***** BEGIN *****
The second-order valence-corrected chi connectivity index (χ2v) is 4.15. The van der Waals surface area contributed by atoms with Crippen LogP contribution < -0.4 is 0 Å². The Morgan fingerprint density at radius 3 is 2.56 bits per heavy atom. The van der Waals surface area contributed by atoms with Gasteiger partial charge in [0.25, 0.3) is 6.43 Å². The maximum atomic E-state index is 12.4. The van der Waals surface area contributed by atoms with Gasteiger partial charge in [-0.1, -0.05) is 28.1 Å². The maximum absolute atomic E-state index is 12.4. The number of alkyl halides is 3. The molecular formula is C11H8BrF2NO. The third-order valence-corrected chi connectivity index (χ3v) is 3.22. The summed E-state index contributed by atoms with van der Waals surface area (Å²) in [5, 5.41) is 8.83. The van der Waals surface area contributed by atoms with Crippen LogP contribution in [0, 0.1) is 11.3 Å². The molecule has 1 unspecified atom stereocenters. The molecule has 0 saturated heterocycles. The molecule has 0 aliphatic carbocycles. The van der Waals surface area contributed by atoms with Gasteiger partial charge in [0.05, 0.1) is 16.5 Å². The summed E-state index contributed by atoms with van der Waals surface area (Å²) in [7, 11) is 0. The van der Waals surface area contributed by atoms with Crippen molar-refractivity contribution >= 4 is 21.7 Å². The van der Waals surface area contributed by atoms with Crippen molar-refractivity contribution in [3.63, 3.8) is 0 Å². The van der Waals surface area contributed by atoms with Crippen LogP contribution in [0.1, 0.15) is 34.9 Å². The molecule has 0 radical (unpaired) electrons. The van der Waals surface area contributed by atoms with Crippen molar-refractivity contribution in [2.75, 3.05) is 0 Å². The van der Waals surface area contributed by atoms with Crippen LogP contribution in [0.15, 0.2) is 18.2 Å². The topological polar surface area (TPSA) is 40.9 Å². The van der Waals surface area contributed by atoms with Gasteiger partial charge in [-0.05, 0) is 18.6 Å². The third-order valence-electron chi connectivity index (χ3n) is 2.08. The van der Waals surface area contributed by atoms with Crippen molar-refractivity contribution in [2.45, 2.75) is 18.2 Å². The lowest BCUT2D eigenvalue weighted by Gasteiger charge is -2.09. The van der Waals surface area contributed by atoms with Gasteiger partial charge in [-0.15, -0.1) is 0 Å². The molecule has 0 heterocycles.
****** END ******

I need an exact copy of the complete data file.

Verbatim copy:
The second-order valence-corrected chi connectivity index (χ2v) is 4.15. The van der Waals surface area contributed by atoms with Crippen LogP contribution < -0.4 is 0 Å². The Morgan fingerprint density at radius 3 is 2.56 bits per heavy atom. The van der Waals surface area contributed by atoms with Gasteiger partial charge in [0.25, 0.3) is 6.43 Å². The maximum atomic E-state index is 12.4. The van der Waals surface area contributed by atoms with Gasteiger partial charge in [-0.1, -0.05) is 28.1 Å². The maximum absolute atomic E-state index is 12.4. The number of alkyl halides is 3. The molecular formula is C11H8BrF2NO. The third-order valence-corrected chi connectivity index (χ3v) is 3.22. The summed E-state index contributed by atoms with van der Waals surface area (Å²) in [5, 5.41) is 8.83. The van der Waals surface area contributed by atoms with Crippen LogP contribution in [0, 0.1) is 11.3 Å². The molecule has 1 unspecified atom stereocenters. The molecule has 0 saturated heterocycles. The molecule has 0 aliphatic carbocycles. The van der Waals surface area contributed by atoms with Gasteiger partial charge in [0.05, 0.1) is 16.5 Å². The summed E-state index contributed by atoms with van der Waals surface area (Å²) in [7, 11) is 0. The van der Waals surface area contributed by atoms with Crippen molar-refractivity contribution >= 4 is 21.7 Å². The van der Waals surface area contributed by atoms with Crippen molar-refractivity contribution in [3.63, 3.8) is 0 Å². The van der Waals surface area contributed by atoms with Crippen LogP contribution in [0.1, 0.15) is 34.9 Å². The molecule has 0 radical (unpaired) electrons. The van der Waals surface area contributed by atoms with Crippen molar-refractivity contribution in [2.75, 3.05) is 0 Å². The van der Waals surface area contributed by atoms with Crippen LogP contribution in [0.15, 0.2) is 18.2 Å². The topological polar surface area (TPSA) is 40.9 Å². The van der Waals surface area contributed by atoms with Gasteiger partial charge in [-0.05, 0) is 18.6 Å². The third-order valence-electron chi connectivity index (χ3n) is 2.08. The van der Waals surface area contributed by atoms with Crippen molar-refractivity contribution in [2.45, 2.75) is 18.2 Å². The lowest BCUT2D eigenvalue weighted by Gasteiger charge is -2.09. The van der Waals surface area contributed by atoms with Gasteiger partial charge in [-0.15, -0.1) is 0 Å². The molecule has 0 heterocycles.